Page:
Shorter granulocyte telomeres among children and adolescents with perinatally-acquired HIV infection and chronic lung disease in Zimbabwe.
Ajaykumar A., Wong GC., Yindom L-M., McHugh G., Dauya E., Majonga E., Mujuru H., Ferrand RA., Rowland-Jones SL., Côté HCF.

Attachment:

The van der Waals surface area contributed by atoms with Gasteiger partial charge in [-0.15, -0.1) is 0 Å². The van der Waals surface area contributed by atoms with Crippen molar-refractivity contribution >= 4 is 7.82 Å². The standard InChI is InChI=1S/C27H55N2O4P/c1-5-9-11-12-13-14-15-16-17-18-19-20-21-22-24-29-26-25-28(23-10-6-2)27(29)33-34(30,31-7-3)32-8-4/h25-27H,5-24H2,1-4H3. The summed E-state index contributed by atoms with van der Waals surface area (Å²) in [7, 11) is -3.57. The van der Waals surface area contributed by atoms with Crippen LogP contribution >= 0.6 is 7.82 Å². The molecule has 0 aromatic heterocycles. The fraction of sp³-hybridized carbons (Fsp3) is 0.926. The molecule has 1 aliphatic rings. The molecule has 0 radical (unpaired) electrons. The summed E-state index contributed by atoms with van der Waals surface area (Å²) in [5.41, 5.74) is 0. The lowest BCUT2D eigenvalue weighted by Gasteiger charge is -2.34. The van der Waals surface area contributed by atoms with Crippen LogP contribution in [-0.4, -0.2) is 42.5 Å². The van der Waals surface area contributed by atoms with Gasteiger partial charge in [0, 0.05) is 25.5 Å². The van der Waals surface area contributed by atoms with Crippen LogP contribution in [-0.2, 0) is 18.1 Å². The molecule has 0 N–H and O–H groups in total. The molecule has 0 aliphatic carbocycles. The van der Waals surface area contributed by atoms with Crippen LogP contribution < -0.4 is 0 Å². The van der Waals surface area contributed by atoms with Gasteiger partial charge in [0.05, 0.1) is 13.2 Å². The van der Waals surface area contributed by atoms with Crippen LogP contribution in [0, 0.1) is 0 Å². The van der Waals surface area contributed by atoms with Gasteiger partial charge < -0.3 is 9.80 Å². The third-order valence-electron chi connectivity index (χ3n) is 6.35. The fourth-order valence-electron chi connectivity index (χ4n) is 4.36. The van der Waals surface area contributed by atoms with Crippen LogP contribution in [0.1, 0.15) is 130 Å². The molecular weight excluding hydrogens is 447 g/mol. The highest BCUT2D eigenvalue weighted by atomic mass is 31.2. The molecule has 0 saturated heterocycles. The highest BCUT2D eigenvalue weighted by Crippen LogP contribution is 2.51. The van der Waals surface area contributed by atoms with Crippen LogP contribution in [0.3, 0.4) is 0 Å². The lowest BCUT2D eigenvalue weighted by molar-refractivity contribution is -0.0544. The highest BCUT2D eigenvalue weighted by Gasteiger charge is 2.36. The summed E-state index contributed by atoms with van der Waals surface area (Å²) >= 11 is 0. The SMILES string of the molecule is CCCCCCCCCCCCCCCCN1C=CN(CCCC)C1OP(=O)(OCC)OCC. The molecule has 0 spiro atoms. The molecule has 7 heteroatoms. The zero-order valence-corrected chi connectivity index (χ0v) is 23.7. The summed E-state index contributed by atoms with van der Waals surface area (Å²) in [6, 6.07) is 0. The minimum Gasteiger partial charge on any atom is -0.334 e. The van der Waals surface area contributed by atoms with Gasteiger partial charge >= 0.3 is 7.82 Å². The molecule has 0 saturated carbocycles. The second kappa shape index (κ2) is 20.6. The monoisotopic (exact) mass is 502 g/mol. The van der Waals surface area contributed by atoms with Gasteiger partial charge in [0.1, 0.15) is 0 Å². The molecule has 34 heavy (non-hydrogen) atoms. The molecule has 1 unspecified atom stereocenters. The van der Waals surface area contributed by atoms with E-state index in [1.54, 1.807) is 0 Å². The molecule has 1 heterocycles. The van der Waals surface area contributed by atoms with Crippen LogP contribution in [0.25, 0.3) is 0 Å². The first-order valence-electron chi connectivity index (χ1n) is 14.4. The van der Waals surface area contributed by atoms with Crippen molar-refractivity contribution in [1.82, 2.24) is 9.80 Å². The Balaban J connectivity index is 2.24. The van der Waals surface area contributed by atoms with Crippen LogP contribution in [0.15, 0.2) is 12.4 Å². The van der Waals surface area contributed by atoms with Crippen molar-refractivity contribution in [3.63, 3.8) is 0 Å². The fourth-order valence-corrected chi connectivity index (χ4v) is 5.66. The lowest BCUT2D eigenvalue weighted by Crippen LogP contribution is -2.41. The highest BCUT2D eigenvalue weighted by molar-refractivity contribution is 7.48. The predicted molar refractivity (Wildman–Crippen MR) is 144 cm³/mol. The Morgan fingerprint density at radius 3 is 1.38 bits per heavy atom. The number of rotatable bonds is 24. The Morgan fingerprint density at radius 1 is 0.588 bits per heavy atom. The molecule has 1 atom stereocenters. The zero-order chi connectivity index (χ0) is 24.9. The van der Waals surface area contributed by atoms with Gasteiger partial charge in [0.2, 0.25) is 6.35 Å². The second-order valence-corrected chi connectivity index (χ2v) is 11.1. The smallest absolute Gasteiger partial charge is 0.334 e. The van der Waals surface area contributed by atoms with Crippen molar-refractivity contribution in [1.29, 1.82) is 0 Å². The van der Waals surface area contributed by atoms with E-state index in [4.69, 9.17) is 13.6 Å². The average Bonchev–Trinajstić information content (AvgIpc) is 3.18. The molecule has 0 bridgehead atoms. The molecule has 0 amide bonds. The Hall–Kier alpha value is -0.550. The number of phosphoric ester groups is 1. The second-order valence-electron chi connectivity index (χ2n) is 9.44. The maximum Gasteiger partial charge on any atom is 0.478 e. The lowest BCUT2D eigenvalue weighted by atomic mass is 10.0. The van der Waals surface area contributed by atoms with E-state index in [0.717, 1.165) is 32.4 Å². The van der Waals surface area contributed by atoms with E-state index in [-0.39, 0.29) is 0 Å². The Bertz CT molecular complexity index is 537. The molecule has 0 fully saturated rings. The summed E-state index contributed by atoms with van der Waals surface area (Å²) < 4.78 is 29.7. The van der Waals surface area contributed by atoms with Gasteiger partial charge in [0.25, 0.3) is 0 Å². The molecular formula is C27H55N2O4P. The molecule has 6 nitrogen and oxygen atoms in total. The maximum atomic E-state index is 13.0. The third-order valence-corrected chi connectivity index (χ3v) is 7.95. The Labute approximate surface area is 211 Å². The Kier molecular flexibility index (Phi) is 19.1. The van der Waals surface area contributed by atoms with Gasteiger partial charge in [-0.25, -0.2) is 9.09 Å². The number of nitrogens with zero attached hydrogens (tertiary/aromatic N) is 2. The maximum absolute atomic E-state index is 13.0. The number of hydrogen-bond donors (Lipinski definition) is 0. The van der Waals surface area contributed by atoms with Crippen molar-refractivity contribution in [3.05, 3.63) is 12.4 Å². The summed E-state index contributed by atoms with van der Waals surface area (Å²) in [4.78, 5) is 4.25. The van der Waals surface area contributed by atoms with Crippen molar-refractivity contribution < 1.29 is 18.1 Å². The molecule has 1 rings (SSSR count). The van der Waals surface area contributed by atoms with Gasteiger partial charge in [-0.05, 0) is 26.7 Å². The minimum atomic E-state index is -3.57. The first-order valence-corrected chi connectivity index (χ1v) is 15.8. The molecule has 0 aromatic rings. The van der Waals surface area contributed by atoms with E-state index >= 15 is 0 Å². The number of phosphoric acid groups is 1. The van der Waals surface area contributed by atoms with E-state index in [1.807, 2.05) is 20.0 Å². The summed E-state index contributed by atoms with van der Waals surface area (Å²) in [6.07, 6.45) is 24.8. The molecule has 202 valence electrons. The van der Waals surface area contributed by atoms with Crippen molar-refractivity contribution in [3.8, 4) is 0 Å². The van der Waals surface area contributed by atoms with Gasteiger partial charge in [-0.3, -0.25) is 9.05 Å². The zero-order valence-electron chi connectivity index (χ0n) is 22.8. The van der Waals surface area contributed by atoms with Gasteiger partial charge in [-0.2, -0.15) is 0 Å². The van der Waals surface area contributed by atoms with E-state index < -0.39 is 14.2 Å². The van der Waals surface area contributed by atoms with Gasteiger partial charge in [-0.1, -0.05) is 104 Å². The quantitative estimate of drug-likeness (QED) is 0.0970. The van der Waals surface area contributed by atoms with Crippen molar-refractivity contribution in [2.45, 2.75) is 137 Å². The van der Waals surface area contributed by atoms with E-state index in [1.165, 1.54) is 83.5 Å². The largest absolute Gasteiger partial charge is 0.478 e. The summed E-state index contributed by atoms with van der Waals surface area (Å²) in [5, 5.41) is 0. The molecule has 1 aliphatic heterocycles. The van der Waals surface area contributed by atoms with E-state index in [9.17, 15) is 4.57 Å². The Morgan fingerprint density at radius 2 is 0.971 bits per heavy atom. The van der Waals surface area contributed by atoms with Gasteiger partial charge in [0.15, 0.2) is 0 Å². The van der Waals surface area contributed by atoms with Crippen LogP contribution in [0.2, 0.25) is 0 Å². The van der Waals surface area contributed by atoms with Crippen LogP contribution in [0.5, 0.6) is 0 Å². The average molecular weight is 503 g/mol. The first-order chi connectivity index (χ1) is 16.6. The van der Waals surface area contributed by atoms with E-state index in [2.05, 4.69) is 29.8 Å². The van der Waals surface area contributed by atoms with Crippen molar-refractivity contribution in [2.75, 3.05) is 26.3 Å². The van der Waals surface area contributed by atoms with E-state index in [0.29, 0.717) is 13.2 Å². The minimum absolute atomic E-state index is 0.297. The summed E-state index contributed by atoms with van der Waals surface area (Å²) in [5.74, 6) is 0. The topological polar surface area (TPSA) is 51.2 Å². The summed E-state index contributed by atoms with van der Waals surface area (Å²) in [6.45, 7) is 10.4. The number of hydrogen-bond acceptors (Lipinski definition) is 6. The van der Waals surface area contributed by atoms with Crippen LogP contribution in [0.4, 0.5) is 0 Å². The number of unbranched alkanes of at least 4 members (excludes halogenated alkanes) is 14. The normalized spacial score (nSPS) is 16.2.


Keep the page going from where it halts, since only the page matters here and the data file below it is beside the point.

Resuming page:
BackgroundChronic lung disease (CLD) has been reported among African children with perinatally-acquired HIV infection (C-PHIV), despite combination antiretroviral therapy (cART). In adults, shorter telomere length (TL) has been reported in association with both CLD and HIV. As little is known in children, our objective was to compare TL in HIV+ (cART-naïve or treated) and HIV-negative children with and without CLD.MethodsParticipants included Zimbabwean C-PHIV, aged 6-16, who were either newly diagnosed and cART-naïve, or on cART for >6 months, and HIV-negative controls of similar age and sex. Packed blood cell (granulocyte) TL from 621 children were compared cross-sectionally between groups. For a subset of newly diagnosed C-PHIV, changes in TL following cART initiation was evaluated.ResultsC-PHIV had shorter granulocyte TL compared to uninfected peers, regardless of cART. Among 255 C-PHIV without CLD, TL was shorter in cART-naïve participants. In multivariable analyses adjusted for age, sex, CLD, and HIV/cART status, shorter TL was independently associated with older age, being HIV+, and having reduced forced vital capacity (FVC). Lastly, cART initiation increased TL.ConclusionsIn this cohort, C-PHIV and those with reduced FVC have shorter granulocyte TL, possibly the result of increased immune activation and cellular turnover due to long-standing HIV infection with delayed cART initiation.